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To determine the relation of stressful life events to metabolic control.
We interviewed adolescents with type 1 diabetes (n = 132; average age at enrollment = 12 years) annually for five years.
Each year we administered measures of stressful life events, psychological distress, and self-care behavior. We downloaded data from blood glucose meters, and obtained measures of metabolic control (hemoglobin A1c) from medical records.
Using longitudinal growth curve modeling, stressful life events predicted greater psychological distress, poorer self-care behavior, and worse metabolic control in both cross-sectional and longitudinal (lagged) analyses. Cross-sectionally, many of these relations were stronger among older than younger adolescents. Self-care behavior partly mediated this association.
Stressful life events are related to poor metabolic control—especially for older adolescents. A primary mechanism appears to be a lack of good self care.
Adolescence is a period in development marked by significant biological, psychological, and social changes (Holmbeck, Friedman, Abad, & Jandasek, 2006). Adolescents face multiple challenges and transitions, including puberty, changes in schools, investment in peer and romantic relationships, and shifts in relationships with family (Graber, 2004; Holmbeck et al., 2006). Each of these transitions and challenges has the potential to become sources of stress. In fact, stressful life events across multiple domains have been shown to increase over the course of adolescence (Byrne, Davenport, & Mazanov, 2007; Brooks-Gunn, 1991; Ge, Lorenz, Conger, Elder, & Simons, 1994; Larson & Ham, 1993). This increase in stressful life events has been associated with increases in depression, anxiety, low self-esteem, and behavioral problems (Allison, Adlaf, Ialomiteanu, & Rehm, 1999; Brooks-Gunn, 1991; Byrne et al., 2007; Byrne & Mazanov, 2003; Johnson et al., 2002; Stevens, Murphy, & McKnight, 2003).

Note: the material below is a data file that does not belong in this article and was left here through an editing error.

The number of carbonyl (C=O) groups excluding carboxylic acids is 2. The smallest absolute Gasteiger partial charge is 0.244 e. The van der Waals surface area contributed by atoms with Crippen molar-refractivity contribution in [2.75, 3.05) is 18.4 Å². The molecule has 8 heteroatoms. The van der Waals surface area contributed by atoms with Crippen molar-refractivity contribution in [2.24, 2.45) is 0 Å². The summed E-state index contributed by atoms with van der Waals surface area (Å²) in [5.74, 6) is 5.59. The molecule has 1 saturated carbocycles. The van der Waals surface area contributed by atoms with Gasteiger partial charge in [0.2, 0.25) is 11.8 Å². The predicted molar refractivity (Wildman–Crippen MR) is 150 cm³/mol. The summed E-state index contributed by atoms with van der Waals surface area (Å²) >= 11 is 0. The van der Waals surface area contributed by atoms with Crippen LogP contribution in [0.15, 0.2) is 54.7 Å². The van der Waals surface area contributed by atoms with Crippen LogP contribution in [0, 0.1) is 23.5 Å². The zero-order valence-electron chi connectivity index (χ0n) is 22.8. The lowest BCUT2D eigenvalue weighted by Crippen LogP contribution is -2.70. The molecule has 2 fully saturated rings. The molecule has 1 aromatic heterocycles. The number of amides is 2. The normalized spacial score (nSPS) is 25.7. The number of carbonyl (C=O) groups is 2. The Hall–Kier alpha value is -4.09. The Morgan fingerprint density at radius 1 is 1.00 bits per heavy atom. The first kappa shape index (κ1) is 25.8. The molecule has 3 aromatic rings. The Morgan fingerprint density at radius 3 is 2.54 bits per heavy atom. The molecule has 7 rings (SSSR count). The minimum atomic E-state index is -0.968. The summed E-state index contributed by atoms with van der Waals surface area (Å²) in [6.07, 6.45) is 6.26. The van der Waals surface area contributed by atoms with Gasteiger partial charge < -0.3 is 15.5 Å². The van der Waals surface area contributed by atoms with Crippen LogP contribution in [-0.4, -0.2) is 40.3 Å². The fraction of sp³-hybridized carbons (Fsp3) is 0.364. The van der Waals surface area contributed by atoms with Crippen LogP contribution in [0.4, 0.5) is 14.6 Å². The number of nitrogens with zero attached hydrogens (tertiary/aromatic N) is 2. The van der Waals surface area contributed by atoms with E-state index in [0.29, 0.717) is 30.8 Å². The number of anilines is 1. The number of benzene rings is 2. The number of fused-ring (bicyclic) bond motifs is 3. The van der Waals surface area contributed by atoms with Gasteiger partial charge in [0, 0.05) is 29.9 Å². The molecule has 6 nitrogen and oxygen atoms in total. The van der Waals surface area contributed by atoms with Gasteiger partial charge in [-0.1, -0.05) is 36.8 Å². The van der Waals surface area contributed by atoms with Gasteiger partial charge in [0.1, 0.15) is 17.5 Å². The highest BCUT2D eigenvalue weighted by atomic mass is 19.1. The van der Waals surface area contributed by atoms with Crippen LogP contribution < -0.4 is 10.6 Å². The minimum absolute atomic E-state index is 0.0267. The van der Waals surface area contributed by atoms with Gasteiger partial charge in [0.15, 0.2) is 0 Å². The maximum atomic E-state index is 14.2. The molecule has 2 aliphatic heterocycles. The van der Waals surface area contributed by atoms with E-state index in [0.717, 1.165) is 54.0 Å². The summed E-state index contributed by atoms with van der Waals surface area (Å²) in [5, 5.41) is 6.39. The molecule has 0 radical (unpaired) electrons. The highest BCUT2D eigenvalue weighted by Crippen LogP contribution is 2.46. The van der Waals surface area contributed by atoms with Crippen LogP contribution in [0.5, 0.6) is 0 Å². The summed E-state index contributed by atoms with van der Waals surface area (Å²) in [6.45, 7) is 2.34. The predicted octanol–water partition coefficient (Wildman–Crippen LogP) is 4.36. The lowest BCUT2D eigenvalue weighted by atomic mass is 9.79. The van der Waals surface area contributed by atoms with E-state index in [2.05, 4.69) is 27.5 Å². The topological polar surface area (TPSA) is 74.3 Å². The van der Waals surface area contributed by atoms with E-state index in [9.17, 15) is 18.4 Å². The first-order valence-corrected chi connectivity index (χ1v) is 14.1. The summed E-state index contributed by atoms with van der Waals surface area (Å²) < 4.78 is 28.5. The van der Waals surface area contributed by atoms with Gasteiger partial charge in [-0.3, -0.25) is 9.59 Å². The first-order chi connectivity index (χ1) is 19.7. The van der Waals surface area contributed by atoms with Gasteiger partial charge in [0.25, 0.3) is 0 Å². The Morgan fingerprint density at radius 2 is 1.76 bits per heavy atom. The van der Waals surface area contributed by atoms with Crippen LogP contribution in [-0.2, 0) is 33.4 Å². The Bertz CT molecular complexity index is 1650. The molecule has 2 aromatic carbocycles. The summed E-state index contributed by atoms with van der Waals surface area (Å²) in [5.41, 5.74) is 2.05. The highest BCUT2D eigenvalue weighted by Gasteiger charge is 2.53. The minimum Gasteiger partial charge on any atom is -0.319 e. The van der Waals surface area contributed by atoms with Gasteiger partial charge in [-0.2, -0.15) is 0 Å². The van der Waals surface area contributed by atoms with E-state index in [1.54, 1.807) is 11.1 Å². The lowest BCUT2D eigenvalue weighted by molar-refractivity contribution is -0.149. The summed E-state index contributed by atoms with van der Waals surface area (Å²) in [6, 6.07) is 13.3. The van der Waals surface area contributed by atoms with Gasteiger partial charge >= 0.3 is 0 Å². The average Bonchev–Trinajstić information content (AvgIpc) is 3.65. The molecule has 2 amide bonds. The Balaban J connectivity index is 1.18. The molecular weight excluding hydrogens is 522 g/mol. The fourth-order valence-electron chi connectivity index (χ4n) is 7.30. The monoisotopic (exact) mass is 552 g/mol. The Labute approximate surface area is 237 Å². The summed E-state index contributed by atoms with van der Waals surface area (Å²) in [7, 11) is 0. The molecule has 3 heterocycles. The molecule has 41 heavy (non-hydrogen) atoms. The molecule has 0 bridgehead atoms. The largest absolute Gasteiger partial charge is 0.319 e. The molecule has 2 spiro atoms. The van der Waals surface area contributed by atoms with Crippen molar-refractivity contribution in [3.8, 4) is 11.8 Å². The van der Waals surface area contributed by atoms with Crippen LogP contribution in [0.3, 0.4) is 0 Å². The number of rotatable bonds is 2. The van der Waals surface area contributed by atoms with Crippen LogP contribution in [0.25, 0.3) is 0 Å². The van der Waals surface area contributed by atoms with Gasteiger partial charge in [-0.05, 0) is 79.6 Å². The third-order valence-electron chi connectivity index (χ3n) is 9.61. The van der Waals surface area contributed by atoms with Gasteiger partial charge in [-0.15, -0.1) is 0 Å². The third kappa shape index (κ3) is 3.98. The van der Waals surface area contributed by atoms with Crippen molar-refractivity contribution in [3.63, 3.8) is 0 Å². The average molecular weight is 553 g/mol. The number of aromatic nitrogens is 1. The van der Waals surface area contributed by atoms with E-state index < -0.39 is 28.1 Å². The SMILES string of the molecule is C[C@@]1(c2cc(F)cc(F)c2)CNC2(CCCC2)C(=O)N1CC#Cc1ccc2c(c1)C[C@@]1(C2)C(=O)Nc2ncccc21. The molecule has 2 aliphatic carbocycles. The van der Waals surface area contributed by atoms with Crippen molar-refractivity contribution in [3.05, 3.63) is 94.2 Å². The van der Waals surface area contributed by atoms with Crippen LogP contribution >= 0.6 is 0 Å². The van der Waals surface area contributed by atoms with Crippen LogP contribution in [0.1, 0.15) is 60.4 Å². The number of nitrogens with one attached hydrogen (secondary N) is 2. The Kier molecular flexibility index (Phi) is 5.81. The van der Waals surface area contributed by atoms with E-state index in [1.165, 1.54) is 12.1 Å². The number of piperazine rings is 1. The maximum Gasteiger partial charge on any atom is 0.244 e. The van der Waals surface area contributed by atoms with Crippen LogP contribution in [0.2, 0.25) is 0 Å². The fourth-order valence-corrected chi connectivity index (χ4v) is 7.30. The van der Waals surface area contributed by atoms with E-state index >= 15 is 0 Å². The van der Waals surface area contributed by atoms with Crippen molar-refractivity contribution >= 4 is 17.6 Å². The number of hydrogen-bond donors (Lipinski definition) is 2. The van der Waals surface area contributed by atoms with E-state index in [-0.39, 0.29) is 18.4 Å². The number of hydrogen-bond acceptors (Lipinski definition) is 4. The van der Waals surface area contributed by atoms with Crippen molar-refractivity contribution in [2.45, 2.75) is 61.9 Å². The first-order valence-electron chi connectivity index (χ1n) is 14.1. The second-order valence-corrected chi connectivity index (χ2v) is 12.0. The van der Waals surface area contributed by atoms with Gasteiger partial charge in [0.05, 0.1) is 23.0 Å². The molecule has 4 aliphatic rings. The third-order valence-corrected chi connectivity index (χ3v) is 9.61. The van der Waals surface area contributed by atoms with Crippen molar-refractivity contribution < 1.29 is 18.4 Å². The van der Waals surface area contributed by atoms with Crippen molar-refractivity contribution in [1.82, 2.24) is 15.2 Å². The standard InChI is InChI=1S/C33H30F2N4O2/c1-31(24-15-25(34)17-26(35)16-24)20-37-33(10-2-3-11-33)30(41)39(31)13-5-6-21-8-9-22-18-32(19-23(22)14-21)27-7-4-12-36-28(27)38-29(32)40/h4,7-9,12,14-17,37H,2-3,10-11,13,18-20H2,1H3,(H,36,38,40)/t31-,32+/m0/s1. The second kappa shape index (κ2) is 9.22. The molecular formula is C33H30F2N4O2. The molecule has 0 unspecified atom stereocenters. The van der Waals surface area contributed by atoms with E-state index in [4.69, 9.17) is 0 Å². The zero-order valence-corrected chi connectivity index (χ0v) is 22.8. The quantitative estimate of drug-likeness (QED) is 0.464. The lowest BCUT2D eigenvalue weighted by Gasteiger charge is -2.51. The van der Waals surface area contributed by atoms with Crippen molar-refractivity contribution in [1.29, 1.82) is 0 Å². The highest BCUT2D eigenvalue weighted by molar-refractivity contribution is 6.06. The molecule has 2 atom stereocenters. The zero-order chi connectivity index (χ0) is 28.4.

Stress is a particularly important domain of study among adolescents with type 1 diabetes because metabolic control deteriorates over the course of adolescence (Greening, Stoppelbein, Konishi, Jordan, & Moll, 2007; Leonard, Jang, Savik & Plumbo, 2005), and stress could play a role in this deterioration. There are only a handful of studies among adolescents that examine the relation of stressful life events to blood glucose control.
One way in which the relation of stress to blood glucose has been examined is in the laboratory. Laboratory studies tend to expose people to brief stressors, such as challenging video games, and examine effects on blood glucose. In an older study of 31 adolescents with type 1 diabetes, neither of two laboratory stressors were associated with blood glucose changes (Delamater et al., 1988). Reviews of the literature typically conclude that the impact of laboratory stressors on blood glucose is not consistent across studies (Goetsch & Wiebe, 1995; Kramer, Ledolter, Manos, & Bayless, 2000). One limitation of these studies is that a variety of stressors have been used and individual differences in perceptions of stress have not been examined. Some stressors may be more relevant and engaging to some individuals than others.